We’ve seen how Wood, in his review of Death with Interruptions, turned the long-time communist Saramago into an advocate of Original Sin and ‘fallen’ human nature. It’s in a similar spirit that Wood transforms The Savage Detectives into a story about growing into an adult ‘maturity’ after being disabused of adolescent enthusiasms such as aesthetic and political radicalism. Bolaño in the 1970s was “an avant-garde poet bristling with mad agendas,” and so are the characters who make up the narrative’s “gang of literary guerillas,” says Wood in his summary of the novel. Yet Savage Detectives, he goes on to affirm, “is both melancholy and fortifying; and it is both narrowly about poetry and broadly about the difficulty of sustaining the hopes of youth.” In other words, zany antics involving things like avant-garde agendas and guerilla gangs are fine as long as they are seen (or can be portrayed) as properly childish preoccupations; a book is “good” and merits a positive review to the extent that its pretty sentences are “about” the putting away of childish things. Wood, you see, likes a book with a healthy “message” – it needs to be “about” something that will keep children and servants in line with middle-class morality. And if the book is not really “about” that at all, then like any good media pundit he will spin it, cherry-picking the two or three examples that might best support his thesis.
Wood’s ideological biases will not allow him to read the novel that is actually in front of him. Instead, ever the Restorationist, he must turn Savage Detectives into one more accommodation with existing “reality,” a specific social arrangement that he wishes his readers to take for a metaphysical absolute. Think of it as another sortie of James Wood’s arrière-garde literary movement, Gutless Realism.
Earlier in the review, in a brief biographical sketch of Bolaño, Wood writes, “Returning to Chile in 1973 to help with the socialist revolution as he saw it, he was caught in the Pinochet coup and briefly arrested.” “As he saw it”– in a single, sniffy phrase, Wood dispenses with Bolaño’s leftism as if it were a dirty old sock found among his freshly laundered and triple-starched tighty-whities (he’ll have to have a word with Consuela, the housekeeper, about that sock!). But his refuse is our rose, so we’ll tarry for another whiff: “The socialist revolution as he saw it.” This means, of course, that Wood himself doesn’t see “it” – the whole social process unfolding around the embattled leftist government of Salvador Allende – “that” way. Somehow I doubt that Wood is criticizing the Allende government from the left, for its reformist timidity and half-measures. No, that phrase – “as he saw it” – is Wood’s way of distancing himself from any of that leftist taint, that socialist stink. “Yes,” he’s telling his readers (and employers), “I’m about to give this seedy punk’s book a good review, but don’t think for a minute that it means I’m no longer clubbable” (likewise he would never put “U.S.-backed” in front of “the Pinochet coup”).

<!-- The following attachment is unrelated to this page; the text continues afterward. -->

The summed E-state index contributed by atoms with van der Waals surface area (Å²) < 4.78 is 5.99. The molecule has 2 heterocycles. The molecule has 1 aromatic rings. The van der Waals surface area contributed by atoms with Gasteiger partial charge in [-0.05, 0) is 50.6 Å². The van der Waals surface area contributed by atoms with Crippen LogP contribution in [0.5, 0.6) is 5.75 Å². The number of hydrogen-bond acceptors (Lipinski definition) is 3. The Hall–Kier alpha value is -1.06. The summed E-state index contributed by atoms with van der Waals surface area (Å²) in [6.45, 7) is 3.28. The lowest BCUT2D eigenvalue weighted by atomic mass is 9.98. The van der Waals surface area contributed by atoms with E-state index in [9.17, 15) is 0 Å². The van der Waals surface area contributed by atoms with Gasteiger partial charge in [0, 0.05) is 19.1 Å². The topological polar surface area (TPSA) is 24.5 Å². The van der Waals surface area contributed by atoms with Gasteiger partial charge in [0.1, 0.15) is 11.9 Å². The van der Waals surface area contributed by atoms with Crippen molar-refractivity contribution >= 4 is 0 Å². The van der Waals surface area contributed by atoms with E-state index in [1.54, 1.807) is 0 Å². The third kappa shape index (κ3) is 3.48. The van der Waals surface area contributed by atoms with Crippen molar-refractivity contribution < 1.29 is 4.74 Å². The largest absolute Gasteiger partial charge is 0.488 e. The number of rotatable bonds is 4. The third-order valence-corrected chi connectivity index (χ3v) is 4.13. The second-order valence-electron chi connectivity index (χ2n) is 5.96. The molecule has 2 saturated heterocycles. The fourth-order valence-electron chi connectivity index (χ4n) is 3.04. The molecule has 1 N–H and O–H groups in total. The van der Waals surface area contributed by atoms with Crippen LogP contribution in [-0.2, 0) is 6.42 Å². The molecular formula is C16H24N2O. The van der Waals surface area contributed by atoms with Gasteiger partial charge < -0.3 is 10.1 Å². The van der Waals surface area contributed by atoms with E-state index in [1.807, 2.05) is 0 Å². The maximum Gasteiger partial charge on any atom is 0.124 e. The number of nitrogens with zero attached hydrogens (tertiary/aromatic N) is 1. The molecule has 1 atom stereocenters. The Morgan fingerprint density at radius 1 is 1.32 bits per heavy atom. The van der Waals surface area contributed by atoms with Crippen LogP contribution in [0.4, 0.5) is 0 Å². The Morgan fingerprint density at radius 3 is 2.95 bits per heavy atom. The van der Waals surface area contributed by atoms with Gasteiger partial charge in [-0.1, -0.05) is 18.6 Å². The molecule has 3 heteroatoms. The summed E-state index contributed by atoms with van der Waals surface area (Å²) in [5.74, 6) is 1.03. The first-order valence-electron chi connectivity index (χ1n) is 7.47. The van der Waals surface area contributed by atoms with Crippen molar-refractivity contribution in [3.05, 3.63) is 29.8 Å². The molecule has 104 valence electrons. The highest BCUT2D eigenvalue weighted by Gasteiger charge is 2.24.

I would like to give some credit to America's yowling Rightist commentariat here. Although their own cultural phobias and America-first jingoism blind them to the actual political motives behind much anti-American militarism, they are nonetheless capable of understanding, albeit in an elementary and misguided way, that those who commit, or attempt to commit, acts of so-called terrorism are motivated by deep personal, religious, political, and ideological convictions. They misidentify these convictions, and their insistence on American purity and non-complicity in the political makeup of the world as we know it is obviously a crippling blindspot. Nonetheless, you will not find our nation's Michael Savages laboring under the impression that Faisal Shahzad traced a neat, psychological, MFA-workshopped narrative path from bourgeois family man through financial setback through descent into depression and thus onward to Act of Desperation.
As America's military is killing hundreds of innocent people every week--at least!--in the ordinary course of business, it stands to reason that at some point, somewhere, someone is going to try to kill some Americans in return. The only real surprise is that it happens so rarely. Shahzad was, among other things, wholly incompetent. Any good ol' boy from Fayette County, PA could do better with a trip to the Tractor Supply Company and one jaunt over the Ohio border to Phantom Fireworks. Regardless, the fact remains. A person doesn't build a bomb because he's mopey. He builds it because he's mad.
Wednesday, May 05, 2010